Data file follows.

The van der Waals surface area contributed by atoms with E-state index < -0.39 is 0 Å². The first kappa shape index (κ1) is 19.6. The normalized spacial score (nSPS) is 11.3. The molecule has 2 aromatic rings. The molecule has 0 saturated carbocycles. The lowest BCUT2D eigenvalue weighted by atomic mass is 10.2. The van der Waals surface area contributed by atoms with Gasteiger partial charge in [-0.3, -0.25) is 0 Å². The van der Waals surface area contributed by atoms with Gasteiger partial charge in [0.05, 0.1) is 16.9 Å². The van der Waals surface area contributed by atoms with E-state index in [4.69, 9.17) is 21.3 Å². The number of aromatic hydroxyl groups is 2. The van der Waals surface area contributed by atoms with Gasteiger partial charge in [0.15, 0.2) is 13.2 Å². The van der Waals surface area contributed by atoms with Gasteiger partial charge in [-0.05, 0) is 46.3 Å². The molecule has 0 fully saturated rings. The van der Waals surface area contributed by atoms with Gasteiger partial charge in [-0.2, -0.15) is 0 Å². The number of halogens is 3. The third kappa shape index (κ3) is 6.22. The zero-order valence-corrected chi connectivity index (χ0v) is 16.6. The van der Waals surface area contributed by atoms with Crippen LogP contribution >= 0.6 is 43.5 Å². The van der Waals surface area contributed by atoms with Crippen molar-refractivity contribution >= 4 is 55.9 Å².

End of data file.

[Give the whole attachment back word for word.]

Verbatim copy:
The van der Waals surface area contributed by atoms with E-state index < -0.39 is 0 Å². The first kappa shape index (κ1) is 19.6. The normalized spacial score (nSPS) is 11.3. The molecule has 2 aromatic rings. The molecule has 0 saturated carbocycles. The lowest BCUT2D eigenvalue weighted by atomic mass is 10.2. The van der Waals surface area contributed by atoms with Gasteiger partial charge in [-0.3, -0.25) is 0 Å². The van der Waals surface area contributed by atoms with Gasteiger partial charge in [0.05, 0.1) is 16.9 Å². The van der Waals surface area contributed by atoms with E-state index in [4.69, 9.17) is 21.3 Å². The number of aromatic hydroxyl groups is 2. The van der Waals surface area contributed by atoms with Gasteiger partial charge in [0.15, 0.2) is 13.2 Å². The van der Waals surface area contributed by atoms with Gasteiger partial charge in [-0.05, 0) is 46.3 Å². The molecule has 0 fully saturated rings. The van der Waals surface area contributed by atoms with Gasteiger partial charge in [-0.2, -0.15) is 0 Å². The number of halogens is 3. The third kappa shape index (κ3) is 6.22. The zero-order valence-corrected chi connectivity index (χ0v) is 16.6. The van der Waals surface area contributed by atoms with Crippen LogP contribution >= 0.6 is 43.5 Å². The van der Waals surface area contributed by atoms with Crippen molar-refractivity contribution >= 4 is 55.9 Å².